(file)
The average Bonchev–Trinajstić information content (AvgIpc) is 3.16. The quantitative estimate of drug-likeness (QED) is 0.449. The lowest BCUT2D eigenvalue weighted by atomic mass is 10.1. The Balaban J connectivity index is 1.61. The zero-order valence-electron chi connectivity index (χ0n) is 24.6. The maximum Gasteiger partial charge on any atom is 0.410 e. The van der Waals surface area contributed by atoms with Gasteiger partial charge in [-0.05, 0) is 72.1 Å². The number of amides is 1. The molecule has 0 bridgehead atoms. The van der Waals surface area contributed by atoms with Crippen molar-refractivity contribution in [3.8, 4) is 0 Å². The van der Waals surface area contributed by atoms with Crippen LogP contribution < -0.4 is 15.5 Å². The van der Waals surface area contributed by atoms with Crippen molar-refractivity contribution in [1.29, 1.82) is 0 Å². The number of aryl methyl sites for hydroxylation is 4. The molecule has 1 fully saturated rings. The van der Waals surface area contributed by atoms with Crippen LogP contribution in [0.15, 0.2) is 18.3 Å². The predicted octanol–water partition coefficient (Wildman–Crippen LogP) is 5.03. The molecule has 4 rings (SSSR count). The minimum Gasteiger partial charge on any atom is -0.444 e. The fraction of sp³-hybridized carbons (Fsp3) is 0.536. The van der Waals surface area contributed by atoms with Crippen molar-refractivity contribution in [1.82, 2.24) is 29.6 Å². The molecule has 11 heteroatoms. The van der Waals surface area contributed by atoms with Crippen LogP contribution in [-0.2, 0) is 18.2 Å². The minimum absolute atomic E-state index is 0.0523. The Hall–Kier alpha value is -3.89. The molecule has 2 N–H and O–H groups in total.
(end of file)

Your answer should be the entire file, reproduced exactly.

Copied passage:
The average Bonchev–Trinajstić information content (AvgIpc) is 3.16. The quantitative estimate of drug-likeness (QED) is 0.449. The lowest BCUT2D eigenvalue weighted by atomic mass is 10.1. The Balaban J connectivity index is 1.61. The zero-order valence-electron chi connectivity index (χ0n) is 24.6. The maximum Gasteiger partial charge on any atom is 0.410 e. The van der Waals surface area contributed by atoms with Gasteiger partial charge in [-0.05, 0) is 72.1 Å². The number of amides is 1. The molecule has 0 bridgehead atoms. The van der Waals surface area contributed by atoms with Crippen molar-refractivity contribution in [3.8, 4) is 0 Å². The van der Waals surface area contributed by atoms with Crippen LogP contribution < -0.4 is 15.5 Å². The van der Waals surface area contributed by atoms with Crippen molar-refractivity contribution in [1.29, 1.82) is 0 Å². The number of aryl methyl sites for hydroxylation is 4. The molecule has 1 fully saturated rings. The van der Waals surface area contributed by atoms with Crippen LogP contribution in [0.15, 0.2) is 18.3 Å². The predicted octanol–water partition coefficient (Wildman–Crippen LogP) is 5.03. The molecule has 4 rings (SSSR count). The minimum Gasteiger partial charge on any atom is -0.444 e. The fraction of sp³-hybridized carbons (Fsp3) is 0.536. The van der Waals surface area contributed by atoms with Crippen molar-refractivity contribution in [1.82, 2.24) is 29.6 Å². The molecule has 11 heteroatoms. The van der Waals surface area contributed by atoms with Crippen LogP contribution in [-0.2, 0) is 18.2 Å². The minimum absolute atomic E-state index is 0.0523. The Hall–Kier alpha value is -3.89. The molecule has 2 N–H and O–H groups in total.